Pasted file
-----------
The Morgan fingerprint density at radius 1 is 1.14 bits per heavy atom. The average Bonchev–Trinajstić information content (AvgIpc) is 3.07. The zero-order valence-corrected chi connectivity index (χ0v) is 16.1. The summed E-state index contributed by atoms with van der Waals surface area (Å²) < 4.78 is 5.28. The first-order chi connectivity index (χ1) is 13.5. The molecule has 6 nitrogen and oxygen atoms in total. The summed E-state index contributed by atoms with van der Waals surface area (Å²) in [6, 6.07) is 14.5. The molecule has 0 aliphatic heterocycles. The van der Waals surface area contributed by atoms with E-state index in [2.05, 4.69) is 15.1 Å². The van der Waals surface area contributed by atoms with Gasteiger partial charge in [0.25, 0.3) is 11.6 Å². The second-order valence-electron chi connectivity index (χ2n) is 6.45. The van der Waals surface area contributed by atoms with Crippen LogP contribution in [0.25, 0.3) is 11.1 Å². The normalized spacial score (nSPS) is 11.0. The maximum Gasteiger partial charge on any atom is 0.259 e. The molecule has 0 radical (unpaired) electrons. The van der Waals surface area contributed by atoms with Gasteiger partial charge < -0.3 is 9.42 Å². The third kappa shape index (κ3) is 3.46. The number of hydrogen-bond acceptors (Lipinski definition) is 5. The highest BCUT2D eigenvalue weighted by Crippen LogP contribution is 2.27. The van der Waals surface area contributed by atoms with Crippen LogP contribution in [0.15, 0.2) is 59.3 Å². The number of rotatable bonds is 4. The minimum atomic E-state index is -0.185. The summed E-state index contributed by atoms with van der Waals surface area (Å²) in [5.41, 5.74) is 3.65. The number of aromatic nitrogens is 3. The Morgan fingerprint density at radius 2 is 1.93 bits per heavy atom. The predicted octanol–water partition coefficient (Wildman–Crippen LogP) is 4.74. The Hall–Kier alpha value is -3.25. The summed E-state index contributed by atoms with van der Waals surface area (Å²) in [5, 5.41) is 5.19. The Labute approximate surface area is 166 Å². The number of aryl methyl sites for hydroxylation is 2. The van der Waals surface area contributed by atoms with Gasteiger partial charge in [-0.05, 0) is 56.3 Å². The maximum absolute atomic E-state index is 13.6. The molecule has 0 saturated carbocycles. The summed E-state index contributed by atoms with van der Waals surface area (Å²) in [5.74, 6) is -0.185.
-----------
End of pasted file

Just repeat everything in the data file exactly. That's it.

The Morgan fingerprint density at radius 1 is 1.14 bits per heavy atom. The average Bonchev–Trinajstić information content (AvgIpc) is 3.07. The zero-order valence-corrected chi connectivity index (χ0v) is 16.1. The summed E-state index contributed by atoms with van der Waals surface area (Å²) < 4.78 is 5.28. The first-order chi connectivity index (χ1) is 13.5. The molecule has 6 nitrogen and oxygen atoms in total. The summed E-state index contributed by atoms with van der Waals surface area (Å²) in [6, 6.07) is 14.5. The molecule has 0 aliphatic heterocycles. The van der Waals surface area contributed by atoms with E-state index in [2.05, 4.69) is 15.1 Å². The van der Waals surface area contributed by atoms with Gasteiger partial charge in [0.25, 0.3) is 11.6 Å². The second-order valence-electron chi connectivity index (χ2n) is 6.45. The van der Waals surface area contributed by atoms with Crippen LogP contribution in [0.25, 0.3) is 11.1 Å². The normalized spacial score (nSPS) is 11.0. The maximum Gasteiger partial charge on any atom is 0.259 e. The molecule has 0 radical (unpaired) electrons. The van der Waals surface area contributed by atoms with Gasteiger partial charge < -0.3 is 9.42 Å². The third kappa shape index (κ3) is 3.46. The number of hydrogen-bond acceptors (Lipinski definition) is 5. The highest BCUT2D eigenvalue weighted by Crippen LogP contribution is 2.27. The van der Waals surface area contributed by atoms with Crippen LogP contribution in [0.15, 0.2) is 59.3 Å². The number of rotatable bonds is 4. The minimum atomic E-state index is -0.185. The summed E-state index contributed by atoms with van der Waals surface area (Å²) in [5.41, 5.74) is 3.65. The number of aromatic nitrogens is 3. The Morgan fingerprint density at radius 2 is 1.93 bits per heavy atom. The predicted octanol–water partition coefficient (Wildman–Crippen LogP) is 4.74. The Hall–Kier alpha value is -3.25. The summed E-state index contributed by atoms with van der Waals surface area (Å²) in [5, 5.41) is 5.19. The Labute approximate surface area is 166 Å². The number of aryl methyl sites for hydroxylation is 2. The van der Waals surface area contributed by atoms with Gasteiger partial charge in [-0.05, 0) is 56.3 Å². The maximum absolute atomic E-state index is 13.6. The molecule has 0 saturated carbocycles. The summed E-state index contributed by atoms with van der Waals surface area (Å²) in [5.74, 6) is -0.185.